Video security travels on existing control system
The task was 'simple.' Put cameras at 32 remote sites and bring back video clips over the utility's radio network
- Video security surveillance is possible over an existing SCADA network.
- Technology and money: Municipalities face these same obstacles to security.
- The video breaks down into pieces and weaves into the existing network traffic.
By Al Larson and Steve Rubin
On 11 September 2001, terrorists attacked America and the U.S. quickly acknowledged vulnerabilities at our airports, borders, food supply, and water supply systems.
Soon after, the government required vulnerability assessments (VAs) for all municipalities-with large cities required to go first. In 2002, Madison Water Utility (MWU) in Madison, Wisc., underwent its VA and saw a need for video cameras at many locations, including 32 remote sites.
Two obstacles stood in the way of Madison meeting this need:
- Technology, as in whose cameras, network, and communication system to use? How can video work with our SCADA system?
- Money, as in who will pay to protect Madison's water supply?
While this is a high-level synopsis of the challenges Madison faced, many municipalities still face these same obstacles.
Our experience shows video security surveillance is possible over an existing SCADA network at a reasonable cost, and that funding is available to cover most of the expense.
Funding a video system
In January 2007, MWU learned the U.S. Department of Homeland Security had grant money available for security projects and Madison might qualify to receive some financial assistance.
MWU replaced its dialup telephone system with MDS iNet 900 radios in 2002 and 2003. They installed the system with the intent to use it for the SCADA system, a door access system, and for video surveillance. The radio network had a potential bandwidth range of anywhere from 100K to 400K bits per second depending on configuration. Radio testing indicated critical links were in the 100K range.
Any video surveillance system had to operate without affecting the SCADA system or the door access system. Madison was familiar with the Longwatch Video Surveillance system, and a demonstration proved video could transmit over our radio network.
Through the spring of 2007, Dane County, Wisc., developed a grant request in cooperation with MWU. Dane County wanted this grant to go toward protecting the water for the people of Dane County.
"The safety of our drinking water is vitally important," said Mayor Dave Cieslewicz. "This new system will provide us with real-time surveillance of critical Water Utility facilities, providing an additional level of security for the community."
Toward that objective, MWU developed a three-project grant request that included:
- Access System estimated at $90,000
- Video Surveillance Systems estimated at $360,000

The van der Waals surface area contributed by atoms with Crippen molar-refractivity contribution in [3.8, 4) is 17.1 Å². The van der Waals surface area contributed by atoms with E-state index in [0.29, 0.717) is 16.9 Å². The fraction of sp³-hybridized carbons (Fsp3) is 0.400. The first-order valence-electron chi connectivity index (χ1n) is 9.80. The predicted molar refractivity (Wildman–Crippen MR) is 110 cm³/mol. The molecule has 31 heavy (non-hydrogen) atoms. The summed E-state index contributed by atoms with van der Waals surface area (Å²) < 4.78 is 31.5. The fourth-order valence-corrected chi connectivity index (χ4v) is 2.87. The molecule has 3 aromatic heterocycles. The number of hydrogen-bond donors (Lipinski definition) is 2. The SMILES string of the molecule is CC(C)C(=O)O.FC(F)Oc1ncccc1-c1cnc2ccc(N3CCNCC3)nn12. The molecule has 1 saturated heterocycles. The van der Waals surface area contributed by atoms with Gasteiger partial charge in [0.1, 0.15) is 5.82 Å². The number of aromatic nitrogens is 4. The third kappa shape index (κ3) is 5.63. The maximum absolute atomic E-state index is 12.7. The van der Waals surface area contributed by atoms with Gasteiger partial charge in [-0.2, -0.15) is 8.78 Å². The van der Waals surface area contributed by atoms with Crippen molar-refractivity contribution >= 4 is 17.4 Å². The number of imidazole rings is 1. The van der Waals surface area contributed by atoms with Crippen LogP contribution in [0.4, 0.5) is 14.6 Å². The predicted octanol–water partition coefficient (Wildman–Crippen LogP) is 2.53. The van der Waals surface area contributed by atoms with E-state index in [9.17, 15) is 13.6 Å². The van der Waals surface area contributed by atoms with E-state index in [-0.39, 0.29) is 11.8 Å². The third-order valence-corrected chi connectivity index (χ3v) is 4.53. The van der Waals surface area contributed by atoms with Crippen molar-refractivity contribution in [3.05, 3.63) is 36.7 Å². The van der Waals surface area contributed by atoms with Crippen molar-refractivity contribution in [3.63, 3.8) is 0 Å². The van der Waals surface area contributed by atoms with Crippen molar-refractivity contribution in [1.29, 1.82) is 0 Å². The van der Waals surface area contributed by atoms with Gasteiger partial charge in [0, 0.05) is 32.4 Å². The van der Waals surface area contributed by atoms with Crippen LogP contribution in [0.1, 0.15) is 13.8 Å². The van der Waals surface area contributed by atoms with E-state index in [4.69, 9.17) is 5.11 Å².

- SCADA System estimated at $1,500,000
This screen shows up to 24 still images from remote sites at one time. Each image updates every 20 minutes. If an alarm occurs, the operator receives a 15-second video clip of the incident and can switch to live video at any time.
By May 2007, Madison requested conceptual solutions from three video surveillance vendors. The task was simple; put cameras at 32 remote sites and bring back video clips over the utility's radio network. We asked vendors to develop a project concept and then prove the concept will work. The utility's requirements were:
- Event-based video for the operators
- Local recording per American Water Works Association security guidelines
- Do not impede communications for the SCADA system or the Access System
- If an event happens at 2:00 a.m., we want to know now
- An estimated budget of $350,000 (estimating $10,000-12,000 per site over 32 sites)
- Any installed system would provide a performance guarantee
Every camera every 20 minutes
Madison contacted three local video surveillance companies to propose a solution. Two of the three companies responded to the request and started developing concepts.
The challenge was not capturing video; the challenge was transmitting it back to the main office via existing radios. One of the two companies was successful in transmitting video from a single camera, and one company withdrew in frustration. This remaining company was able to transmit video from all 32 sites using the existing radio system.
To allow a conventional video surveillance system to function, one option was for MWU to use a faster, more reliable communication system. MWU looked into replacing the existing radios, installing a backhaul radio network, connecting to commercial fiber, and connecting to commercially available high speed Internet providers.
They rejected these options due to either high capital or high operations costs. MWU decided to stay with the existing radio system and to use the new installation.
In the summer of 2007, Madison Water received word that a federal grant for $388,000 requiring a Madison match of $97,000 would come through Dane County for a video system and an upgraded access system.
MWU and the vendor worked out an agreement whereby Madison supplies 50kb/sec bandwidth on the radios, and then the guard tour mode would produce an update from each camera at least every 20 minutes.
The system would also produce 25 video event clips per hour (five seconds in length and three frames per second) from around the network. Finally, with an optimized radio network, MWU decided to proceed.
Bringing up the system
After surveying the system and planning each site's coverage and vulnerability, installation work commenced in November 2007.